Multicast Routing Protocols

This also needs to be done dynamically because these multicast groups are going to change over time at any given moment. So, in order to do this, we need some special protocols in our network. First of all, in the Wide Area, we need something known as multicast routing protocols.Certainly, in our

Wide Area we already have routing protocols such as RIP, the Routing Information Protocol, or OSPF, or IGRP, for example, but what we need to do is add multicast extensions so that these routing protocols need, understand how to handle the need for our multicast groups.

An example of a multicast routing protocol would be PIM, or Protocol Independent multicasting, for example. This is simply an extension of the existing routing protocols in our network.Another protocol we have is known as IGMP, or the Internet Group Management Protocol. And IGMP simply allows us to identify the group membership of the IP stations that want to participate in a given multicast conversation.

So as you can see indicated by the red traffic in our network, we have channel #1 being multicast through the network. And by way of IGMP, the workstations can signal back to the original video servers that they want to participate.And by way of the multicast routing protocols are added, we can efficiently deliver our traffic in the Wide Area.Now, another challenge that we have is once our traffic gets to the Local Area Network, or the switch, by default that traffic is going to be flooded to all stations in the network.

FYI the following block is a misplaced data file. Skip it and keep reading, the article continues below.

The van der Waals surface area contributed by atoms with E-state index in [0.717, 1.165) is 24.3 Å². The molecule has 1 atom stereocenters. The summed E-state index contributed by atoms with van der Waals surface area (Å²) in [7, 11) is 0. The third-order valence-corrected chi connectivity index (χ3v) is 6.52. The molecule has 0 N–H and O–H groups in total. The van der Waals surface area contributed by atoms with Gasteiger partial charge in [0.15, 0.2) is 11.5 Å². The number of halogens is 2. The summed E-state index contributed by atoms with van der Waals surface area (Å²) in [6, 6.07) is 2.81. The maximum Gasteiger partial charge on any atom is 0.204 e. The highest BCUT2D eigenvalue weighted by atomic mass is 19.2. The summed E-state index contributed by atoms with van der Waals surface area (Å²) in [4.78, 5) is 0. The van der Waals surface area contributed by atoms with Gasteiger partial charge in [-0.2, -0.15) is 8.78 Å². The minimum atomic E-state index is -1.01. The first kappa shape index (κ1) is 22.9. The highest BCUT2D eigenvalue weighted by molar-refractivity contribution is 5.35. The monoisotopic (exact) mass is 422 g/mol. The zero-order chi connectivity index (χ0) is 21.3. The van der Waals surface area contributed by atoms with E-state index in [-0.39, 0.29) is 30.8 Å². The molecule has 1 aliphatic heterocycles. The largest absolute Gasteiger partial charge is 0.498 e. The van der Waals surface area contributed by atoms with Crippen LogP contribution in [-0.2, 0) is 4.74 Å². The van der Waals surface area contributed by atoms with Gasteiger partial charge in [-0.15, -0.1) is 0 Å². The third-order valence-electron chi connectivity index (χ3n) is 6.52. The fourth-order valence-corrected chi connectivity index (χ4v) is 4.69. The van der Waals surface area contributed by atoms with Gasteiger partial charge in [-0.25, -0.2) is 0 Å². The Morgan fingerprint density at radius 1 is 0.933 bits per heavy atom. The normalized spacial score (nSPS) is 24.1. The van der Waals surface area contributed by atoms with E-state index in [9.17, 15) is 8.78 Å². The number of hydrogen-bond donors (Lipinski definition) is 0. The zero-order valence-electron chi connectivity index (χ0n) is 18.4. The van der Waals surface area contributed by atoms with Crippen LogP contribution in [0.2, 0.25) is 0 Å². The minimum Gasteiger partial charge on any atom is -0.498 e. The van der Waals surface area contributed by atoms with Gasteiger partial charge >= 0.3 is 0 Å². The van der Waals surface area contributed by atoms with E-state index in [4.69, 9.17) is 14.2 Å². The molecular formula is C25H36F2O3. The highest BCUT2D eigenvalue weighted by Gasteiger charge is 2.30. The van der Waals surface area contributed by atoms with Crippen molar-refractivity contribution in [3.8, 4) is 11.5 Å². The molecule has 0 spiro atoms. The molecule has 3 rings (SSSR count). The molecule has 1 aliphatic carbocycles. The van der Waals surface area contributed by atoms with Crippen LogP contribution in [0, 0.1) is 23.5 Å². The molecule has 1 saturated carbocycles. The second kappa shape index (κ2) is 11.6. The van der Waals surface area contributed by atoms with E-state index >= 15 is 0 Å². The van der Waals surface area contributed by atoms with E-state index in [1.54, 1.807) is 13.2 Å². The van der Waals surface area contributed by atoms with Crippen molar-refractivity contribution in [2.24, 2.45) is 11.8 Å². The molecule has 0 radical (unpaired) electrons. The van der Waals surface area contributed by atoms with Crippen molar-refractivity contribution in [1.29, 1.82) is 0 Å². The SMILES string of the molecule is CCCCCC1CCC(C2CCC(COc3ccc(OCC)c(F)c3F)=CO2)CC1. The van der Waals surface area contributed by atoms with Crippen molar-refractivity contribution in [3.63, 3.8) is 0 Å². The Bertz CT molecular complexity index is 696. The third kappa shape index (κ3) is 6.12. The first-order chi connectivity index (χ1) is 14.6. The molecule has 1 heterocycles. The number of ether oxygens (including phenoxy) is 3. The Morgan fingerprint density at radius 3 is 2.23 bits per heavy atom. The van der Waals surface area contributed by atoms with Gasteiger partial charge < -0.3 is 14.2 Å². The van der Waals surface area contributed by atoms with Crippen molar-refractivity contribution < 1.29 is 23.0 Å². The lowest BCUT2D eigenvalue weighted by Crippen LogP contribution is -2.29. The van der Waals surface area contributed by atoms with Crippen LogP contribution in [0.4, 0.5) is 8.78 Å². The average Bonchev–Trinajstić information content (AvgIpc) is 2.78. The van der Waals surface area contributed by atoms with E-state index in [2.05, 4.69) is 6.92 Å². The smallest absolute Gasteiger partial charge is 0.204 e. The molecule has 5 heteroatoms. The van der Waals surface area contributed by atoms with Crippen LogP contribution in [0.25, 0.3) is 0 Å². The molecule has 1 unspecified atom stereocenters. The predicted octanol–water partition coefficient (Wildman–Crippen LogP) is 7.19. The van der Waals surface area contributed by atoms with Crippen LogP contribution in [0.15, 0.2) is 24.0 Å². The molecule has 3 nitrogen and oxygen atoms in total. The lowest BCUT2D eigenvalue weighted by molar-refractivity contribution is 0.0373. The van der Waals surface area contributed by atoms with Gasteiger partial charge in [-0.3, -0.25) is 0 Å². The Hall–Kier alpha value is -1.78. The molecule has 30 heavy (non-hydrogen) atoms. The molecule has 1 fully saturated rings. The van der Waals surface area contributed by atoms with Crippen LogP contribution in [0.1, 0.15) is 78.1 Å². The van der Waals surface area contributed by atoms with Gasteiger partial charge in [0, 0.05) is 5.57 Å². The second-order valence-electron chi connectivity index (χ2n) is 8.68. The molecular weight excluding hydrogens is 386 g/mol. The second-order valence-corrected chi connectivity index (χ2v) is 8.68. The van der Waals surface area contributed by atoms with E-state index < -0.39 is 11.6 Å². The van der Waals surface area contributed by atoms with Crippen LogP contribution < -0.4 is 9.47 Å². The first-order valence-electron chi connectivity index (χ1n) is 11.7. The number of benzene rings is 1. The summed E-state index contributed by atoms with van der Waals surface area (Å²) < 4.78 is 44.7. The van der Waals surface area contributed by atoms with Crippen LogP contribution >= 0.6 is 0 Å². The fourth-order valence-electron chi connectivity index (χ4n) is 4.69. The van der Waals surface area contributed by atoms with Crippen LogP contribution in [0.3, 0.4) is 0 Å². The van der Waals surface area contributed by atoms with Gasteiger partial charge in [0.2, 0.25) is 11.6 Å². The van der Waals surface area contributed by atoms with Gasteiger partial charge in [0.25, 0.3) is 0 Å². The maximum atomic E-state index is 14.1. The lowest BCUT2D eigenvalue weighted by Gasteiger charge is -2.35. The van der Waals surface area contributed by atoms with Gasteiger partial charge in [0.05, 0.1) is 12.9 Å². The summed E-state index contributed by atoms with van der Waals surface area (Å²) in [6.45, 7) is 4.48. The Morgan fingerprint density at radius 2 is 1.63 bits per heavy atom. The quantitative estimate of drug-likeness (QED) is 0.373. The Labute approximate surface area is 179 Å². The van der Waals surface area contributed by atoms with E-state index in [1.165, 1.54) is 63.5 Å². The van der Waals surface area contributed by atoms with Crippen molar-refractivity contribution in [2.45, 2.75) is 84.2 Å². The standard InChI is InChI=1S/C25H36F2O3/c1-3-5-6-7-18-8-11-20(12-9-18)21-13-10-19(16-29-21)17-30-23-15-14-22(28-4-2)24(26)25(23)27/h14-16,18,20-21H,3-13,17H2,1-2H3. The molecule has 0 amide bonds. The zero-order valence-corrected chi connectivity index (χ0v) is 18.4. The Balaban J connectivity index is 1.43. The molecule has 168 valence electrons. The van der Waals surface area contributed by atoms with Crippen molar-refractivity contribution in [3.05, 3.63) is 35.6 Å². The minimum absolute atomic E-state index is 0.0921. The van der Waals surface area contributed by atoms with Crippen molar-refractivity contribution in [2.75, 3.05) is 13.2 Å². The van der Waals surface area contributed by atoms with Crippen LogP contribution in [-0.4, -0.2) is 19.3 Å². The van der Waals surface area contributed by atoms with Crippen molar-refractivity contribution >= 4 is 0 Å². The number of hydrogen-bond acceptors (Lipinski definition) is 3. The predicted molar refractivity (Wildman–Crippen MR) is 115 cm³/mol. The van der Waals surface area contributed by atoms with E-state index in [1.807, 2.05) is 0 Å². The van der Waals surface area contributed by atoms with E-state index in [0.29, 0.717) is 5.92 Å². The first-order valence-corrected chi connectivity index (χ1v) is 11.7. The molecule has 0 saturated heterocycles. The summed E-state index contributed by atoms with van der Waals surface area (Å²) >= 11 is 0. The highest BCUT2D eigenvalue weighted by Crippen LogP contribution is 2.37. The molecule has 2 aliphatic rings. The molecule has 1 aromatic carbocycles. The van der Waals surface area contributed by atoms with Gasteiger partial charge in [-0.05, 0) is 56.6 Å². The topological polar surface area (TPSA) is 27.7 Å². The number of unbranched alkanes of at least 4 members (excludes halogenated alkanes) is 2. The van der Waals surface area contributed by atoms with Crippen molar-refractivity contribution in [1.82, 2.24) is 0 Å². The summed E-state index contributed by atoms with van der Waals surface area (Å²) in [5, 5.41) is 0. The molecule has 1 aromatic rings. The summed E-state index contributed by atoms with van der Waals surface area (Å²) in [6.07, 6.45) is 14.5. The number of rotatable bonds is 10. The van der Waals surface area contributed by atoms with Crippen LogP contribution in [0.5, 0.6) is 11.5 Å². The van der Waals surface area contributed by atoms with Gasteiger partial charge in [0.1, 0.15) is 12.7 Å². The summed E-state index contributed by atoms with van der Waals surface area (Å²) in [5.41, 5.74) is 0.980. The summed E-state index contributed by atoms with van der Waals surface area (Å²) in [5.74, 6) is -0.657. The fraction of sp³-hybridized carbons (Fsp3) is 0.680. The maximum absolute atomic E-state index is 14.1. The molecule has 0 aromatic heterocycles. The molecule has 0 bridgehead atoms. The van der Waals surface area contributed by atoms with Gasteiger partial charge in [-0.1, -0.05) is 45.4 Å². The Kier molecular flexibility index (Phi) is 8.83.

End-to-End Multicast

And that’s because IGMP works at Layer 3,, but our LAN switch works at Layer 2. So the switch has no concept of our Layer 3 group membership. So what we need to do is add some intelligence to our switch.The intelligence that going to add is a protocol such as CGMP, for example, or Cisco Group Management Protocol. Another similar technology that we could add, is called IGMP Snooping, which has the same effect in the Local Area Network.

And that effect is, as you see in the diagram, to limit our multicast traffic to only those stations that want to participate in the group. So now, as you can see, the red channel, or channel number 1, is delivered to only station #1 and station #3.

The station 2 does not receive this content because he doesn’t wish to participate.So the advantage of adding protocols such as IGMP, CGMP, IGMP Snooping, and Protocol Independent multicasting into our network, that achieved bandwidth savings for our multicast traffic.

Why Use Multicast?

What we see indicated in the red is, as we add stations to our multicast group, the amount of bandwidth we need to do that is going to increase in a linear fashion.But by adding multicast controls, you can see the amount of bandwidth is reduced dramatically. Because these intelligent multicast controls can better make, can make better use of the bandwidth in our network.So by adding multicast controls that’s going to also reduce the cost of networking as well because we’ve reduced the bandwidth that we need, so that’s going to provide a dramatic improvement to our Local Area Network.

– Summary –

  • Switches provide dedicated access
  • Switches eliminate collisions and increase capacity
  • Switches support multiple conversations at the same time
  • Switches provide intelligence for multicasting
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